For Chetan Kumar (@chetankumarstudio), a good education came at a heavy price. “I was sent to boarding school at a very young age,” he recalls. “With a heavy heart, I had to leave behind my parents, the beautiful village and countryside, the rivers and the boats, bicycle rides and kite flying.” Ironically, Chetan’s beloved home state of Bihar was considered one of the most undeveloped parts of India — notorious for poverty and crime. But it was his boarding school in northern India that Chetan found unbearable. “Hostel life was about survival among students,” he says. “There was always a timetable, always a plan and a task.” Finally at the age of 16, the schoolboy made a break, traveling on his own for almost 1,000 kilometers to return to his countryside village, in search of the “little adventures” of his lost childhood. Some 15 years later, now working as a photographer and cinematographer, Chetan continues to reclaim his memories, in a photographic homecoming that he calls “Bihar Odyssey.” But he still looks back to the day he ran away from school as a formative moment in his life and his work. “I had overcome my fear and inhibitions of traveling alone, and enjoyed it,” he says.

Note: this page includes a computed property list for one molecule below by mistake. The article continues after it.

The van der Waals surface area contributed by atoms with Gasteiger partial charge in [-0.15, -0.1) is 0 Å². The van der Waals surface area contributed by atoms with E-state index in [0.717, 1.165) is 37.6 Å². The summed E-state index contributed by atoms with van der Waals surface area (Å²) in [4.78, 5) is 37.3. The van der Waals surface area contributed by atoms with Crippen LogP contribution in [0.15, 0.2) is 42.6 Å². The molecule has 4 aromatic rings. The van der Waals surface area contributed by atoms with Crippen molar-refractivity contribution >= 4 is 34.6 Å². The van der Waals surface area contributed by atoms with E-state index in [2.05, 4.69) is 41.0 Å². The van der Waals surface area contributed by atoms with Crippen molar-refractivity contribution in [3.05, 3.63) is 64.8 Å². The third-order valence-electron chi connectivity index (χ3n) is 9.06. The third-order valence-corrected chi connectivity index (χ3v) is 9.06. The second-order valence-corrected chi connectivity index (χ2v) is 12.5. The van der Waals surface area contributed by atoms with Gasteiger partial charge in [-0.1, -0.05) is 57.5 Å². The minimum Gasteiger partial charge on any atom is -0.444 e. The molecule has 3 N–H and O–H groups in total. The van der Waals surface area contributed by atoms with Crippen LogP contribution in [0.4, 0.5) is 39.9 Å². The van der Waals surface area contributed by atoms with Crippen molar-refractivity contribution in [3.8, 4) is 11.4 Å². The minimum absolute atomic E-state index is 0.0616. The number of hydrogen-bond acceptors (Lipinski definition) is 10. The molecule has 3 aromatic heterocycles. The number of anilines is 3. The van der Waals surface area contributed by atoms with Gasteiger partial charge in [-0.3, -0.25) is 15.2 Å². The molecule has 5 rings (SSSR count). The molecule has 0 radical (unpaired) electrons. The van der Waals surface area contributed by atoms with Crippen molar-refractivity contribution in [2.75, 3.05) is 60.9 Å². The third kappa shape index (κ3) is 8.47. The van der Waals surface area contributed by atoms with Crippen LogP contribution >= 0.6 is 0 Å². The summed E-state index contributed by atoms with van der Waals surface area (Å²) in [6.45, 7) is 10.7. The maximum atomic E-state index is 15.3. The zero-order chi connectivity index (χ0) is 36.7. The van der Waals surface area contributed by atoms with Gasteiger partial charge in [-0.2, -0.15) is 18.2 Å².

Aghori adorns a human skull at Half Pitcher Festival in Allahabad.
A Hindu holy man or Shaivite Sadhu / Saint who is a devotee to the Hindu God Shiva, adorns a human skull as he prays after taking a dip in the Ganges River during the Ardh Kumbh Mela or Half Grand Pitcher festival at the meeting of three major rivers in Allahabad in Uttar Pradesh state of India.
The aghori mainly worship lord Shiva, according to the sect every human is a ‘shava’(dead body) with emotions and they should try to become ‘Shiva’ by denying the human pleasures and involving in the aghori rituals.